Scientists have developed a test to identify which blood cancer patients will benefit the most from a drug that can prevent their cancer from coming back. The test, which looks for genetic clues in cancer cells, can identify the ten percent of patients who see little effect from life-saving lenalidomide.
It could spare them unnecessary side effects such as exhaustion, infections and a higher risk of other cancers, although experts need more data before they know if it’s safe to stop using. medication.
But it also helps identify patients who might need other drugs besides lenalidomide, and gives peace of mind to those who are most likely to benefit.
The test is so useful that experts are calling for it to be used to guide the treatment of the 6,000 Britons diagnosed with myeloma – a type of blood cancer – each year.
Many myeloma patients take lenalidomide for up to a decade to try to control their disease.
Scientists have developed a test to identify which blood cancer patients will benefit the most from a drug that can prevent their cancer from coming back (stock photo)
“For the most part the drug is well tolerated, but some suffer from side effects such as feeling tired or prone to infections,” says Dr Martin Kaiser, consultant haematologist and clinical researcher at the Institute of Cancer Research in London. .
“Some take it up to a decade. A common question they ask is “Do I really have to keep taking this medication?” and ‘How much does this actually help me?’ ‘
Some studies have shown that taking the drug for a long time may be associated with an increased risk of certain cancers, including Hodgkin’s lymphoma. Myeloma affects a type of blood cells called plasma cells that help fight infections and are made in the bone marrow – the spongy tissue in the center of bones.
It causes plasma cells to overgrow, producing a buildup of defective cells in the bone marrow, which can damage bones.
It also disrupts the production of other blood cells, preventing the body from fighting infection effectively. The disease is sometimes called multiple myeloma because it affects the bone marrow in several areas, such as the spine and ribs.
To treat myeloma, chemotherapy and steroids are given to kill the defective cells, but the vast majority of patients will see the disease return within a few years.
Lenalidomide blocks the growth of abnormal cells, keeping cancer at bay for about three years on average, compared to two years without treatment. “But there are huge variations – for some it’s a decade, for others a year,” says Professor Kaiser.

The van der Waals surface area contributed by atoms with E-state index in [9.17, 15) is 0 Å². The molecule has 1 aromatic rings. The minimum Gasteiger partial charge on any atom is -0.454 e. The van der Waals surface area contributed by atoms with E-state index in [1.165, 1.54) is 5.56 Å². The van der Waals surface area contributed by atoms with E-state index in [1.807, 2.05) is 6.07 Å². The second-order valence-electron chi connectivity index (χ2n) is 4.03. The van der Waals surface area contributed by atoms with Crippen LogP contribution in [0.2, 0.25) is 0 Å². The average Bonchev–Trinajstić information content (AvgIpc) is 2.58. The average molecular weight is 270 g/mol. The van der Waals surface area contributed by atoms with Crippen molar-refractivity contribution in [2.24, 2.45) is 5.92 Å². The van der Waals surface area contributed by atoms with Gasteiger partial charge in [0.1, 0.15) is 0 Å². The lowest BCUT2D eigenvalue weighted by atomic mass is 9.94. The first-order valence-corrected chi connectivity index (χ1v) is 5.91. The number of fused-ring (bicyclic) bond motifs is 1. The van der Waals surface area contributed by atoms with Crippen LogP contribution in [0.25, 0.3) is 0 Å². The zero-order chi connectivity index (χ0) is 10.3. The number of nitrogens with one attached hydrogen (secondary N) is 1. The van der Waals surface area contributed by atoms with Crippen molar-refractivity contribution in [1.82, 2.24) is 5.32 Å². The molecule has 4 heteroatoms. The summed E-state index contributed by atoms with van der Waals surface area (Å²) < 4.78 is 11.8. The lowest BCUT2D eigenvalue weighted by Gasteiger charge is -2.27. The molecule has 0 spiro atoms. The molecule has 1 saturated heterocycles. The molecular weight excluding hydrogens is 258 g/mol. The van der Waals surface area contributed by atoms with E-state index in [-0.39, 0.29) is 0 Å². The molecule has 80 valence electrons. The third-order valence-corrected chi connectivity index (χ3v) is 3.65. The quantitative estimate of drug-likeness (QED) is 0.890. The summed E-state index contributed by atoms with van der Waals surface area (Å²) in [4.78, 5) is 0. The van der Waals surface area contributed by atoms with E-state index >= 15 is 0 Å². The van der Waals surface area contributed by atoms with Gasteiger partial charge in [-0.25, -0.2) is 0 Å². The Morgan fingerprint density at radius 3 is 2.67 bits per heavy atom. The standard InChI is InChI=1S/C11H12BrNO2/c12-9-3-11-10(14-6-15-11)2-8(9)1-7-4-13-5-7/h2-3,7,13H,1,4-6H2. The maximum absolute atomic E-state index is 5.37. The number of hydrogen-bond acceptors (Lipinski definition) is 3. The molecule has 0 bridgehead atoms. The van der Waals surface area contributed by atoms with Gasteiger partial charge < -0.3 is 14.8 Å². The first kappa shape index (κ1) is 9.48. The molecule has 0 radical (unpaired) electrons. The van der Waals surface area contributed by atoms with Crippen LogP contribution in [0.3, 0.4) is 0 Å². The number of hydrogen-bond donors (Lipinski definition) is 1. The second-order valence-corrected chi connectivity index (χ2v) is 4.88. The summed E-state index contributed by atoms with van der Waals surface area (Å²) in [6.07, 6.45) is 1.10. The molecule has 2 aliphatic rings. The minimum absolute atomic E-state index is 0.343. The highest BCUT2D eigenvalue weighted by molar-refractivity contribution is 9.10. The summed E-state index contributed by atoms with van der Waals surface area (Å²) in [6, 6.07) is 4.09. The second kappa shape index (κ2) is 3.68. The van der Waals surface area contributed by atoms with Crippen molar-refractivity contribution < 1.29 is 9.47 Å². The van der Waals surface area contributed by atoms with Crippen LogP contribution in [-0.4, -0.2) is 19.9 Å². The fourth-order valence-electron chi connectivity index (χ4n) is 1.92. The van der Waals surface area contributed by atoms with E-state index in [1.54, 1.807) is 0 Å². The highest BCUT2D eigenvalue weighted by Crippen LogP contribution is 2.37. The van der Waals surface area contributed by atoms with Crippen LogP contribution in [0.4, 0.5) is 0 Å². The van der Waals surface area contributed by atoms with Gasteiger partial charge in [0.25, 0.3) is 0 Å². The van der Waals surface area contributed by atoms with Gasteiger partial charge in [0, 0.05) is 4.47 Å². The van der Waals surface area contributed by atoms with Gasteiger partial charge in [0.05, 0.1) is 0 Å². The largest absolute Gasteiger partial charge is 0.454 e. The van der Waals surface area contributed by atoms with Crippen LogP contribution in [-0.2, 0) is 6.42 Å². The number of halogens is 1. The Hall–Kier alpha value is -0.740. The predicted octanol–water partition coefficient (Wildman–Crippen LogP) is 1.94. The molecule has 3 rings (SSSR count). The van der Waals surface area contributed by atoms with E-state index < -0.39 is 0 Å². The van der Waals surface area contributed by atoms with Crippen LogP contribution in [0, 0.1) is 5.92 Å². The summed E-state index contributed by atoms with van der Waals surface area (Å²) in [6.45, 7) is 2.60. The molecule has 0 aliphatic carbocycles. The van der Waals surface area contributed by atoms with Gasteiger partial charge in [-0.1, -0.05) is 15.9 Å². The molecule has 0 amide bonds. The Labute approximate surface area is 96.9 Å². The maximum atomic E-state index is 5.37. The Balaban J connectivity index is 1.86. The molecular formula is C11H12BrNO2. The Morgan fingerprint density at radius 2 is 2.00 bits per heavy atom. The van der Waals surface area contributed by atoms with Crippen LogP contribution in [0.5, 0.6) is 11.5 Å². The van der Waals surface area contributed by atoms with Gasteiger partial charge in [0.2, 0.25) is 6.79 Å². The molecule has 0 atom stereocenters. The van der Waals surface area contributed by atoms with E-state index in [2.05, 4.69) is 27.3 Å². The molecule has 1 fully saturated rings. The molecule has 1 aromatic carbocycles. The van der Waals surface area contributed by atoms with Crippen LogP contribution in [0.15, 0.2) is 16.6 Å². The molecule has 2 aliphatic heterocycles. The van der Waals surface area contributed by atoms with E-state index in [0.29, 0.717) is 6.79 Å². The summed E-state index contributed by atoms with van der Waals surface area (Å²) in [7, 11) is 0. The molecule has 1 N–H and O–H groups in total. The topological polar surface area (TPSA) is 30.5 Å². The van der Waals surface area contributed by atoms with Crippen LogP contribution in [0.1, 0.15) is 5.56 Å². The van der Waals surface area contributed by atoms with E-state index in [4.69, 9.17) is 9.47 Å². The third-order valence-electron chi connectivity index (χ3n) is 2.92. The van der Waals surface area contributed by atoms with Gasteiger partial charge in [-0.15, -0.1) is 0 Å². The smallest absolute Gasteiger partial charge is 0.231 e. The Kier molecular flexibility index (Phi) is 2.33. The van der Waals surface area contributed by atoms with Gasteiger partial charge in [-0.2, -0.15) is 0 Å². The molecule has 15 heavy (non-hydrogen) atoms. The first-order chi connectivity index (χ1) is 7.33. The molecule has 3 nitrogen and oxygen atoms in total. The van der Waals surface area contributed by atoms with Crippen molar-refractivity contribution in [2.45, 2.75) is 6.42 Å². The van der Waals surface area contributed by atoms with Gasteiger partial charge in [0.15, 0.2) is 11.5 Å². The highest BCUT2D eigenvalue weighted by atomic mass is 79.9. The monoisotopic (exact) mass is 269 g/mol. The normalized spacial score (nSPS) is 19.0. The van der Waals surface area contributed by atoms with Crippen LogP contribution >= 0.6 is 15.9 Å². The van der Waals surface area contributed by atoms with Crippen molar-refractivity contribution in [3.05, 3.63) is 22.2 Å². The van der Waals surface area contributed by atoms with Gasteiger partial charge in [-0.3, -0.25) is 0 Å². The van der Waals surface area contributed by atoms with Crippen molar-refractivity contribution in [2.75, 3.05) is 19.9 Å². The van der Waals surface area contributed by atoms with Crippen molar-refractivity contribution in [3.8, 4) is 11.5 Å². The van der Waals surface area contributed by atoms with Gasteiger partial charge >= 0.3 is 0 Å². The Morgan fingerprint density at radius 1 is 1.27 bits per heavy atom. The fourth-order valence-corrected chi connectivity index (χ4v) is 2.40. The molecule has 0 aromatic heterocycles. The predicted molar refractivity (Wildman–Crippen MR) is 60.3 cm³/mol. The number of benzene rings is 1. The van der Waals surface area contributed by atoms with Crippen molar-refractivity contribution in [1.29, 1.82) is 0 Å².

Previously, there was no way of knowing who wouldn’t respond to the drug. But the study identified a group of “super-responders”, who are 40 times more likely to have their cancer stop growing than others.
In the study, researchers from the Cancer Research Institute and the University of Leeds performed the new test on 556 patients with newly diagnosed myeloma. It involves taking a sample of bone marrow tissue using a needle from the back, under local anesthesia, and looking for patterns in the DNA of the cancer.
Scientists found that a third of patients with a particular pattern lived on average just under five years on lenalidomide, compared to an average of around three years. Meanwhile, around one in ten with another genetic profile did not benefit as much – with results similar to those not taking lenalidomide.
“We are testing new drug combinations for this group that are found to be beneficial,” says Dr. Kaiser. “Those who may not be as likely to benefit can consider options such as clinical trials testing new drug combinations.”
The test, which looks for genetic clues in cancer cells, can identify the ten percent of patients who see little effect from life-saving lenalidomide. It could spare them unnecessary side effects such as exhaustion, infections and a higher risk of other cancers (stock photo)
Experts say it would be possible to use the test in this way, as it is already widely available in the NHS. ‘Many specialists use it after diagnosis to give patients an idea of how aggressive the cancer is,’ says Professor Kaiser. “It helps us to better advise patients regarding their treatment.”
Cecelia Brunott, 46, from Surrey, was diagnosed with myeloma in 2020 and has been taking lenalidomide since September 2021, following a bone marrow transplant.
She volunteered to have the test and the results showed that her cancer was not genetically high risk.
“My cancer protein levels have gone down since I’ve been on lenalidomide and are no longer measurable,” she says. “The test gave me peace of mind knowing that the drug is helping ward off the cancer for as long as possible.”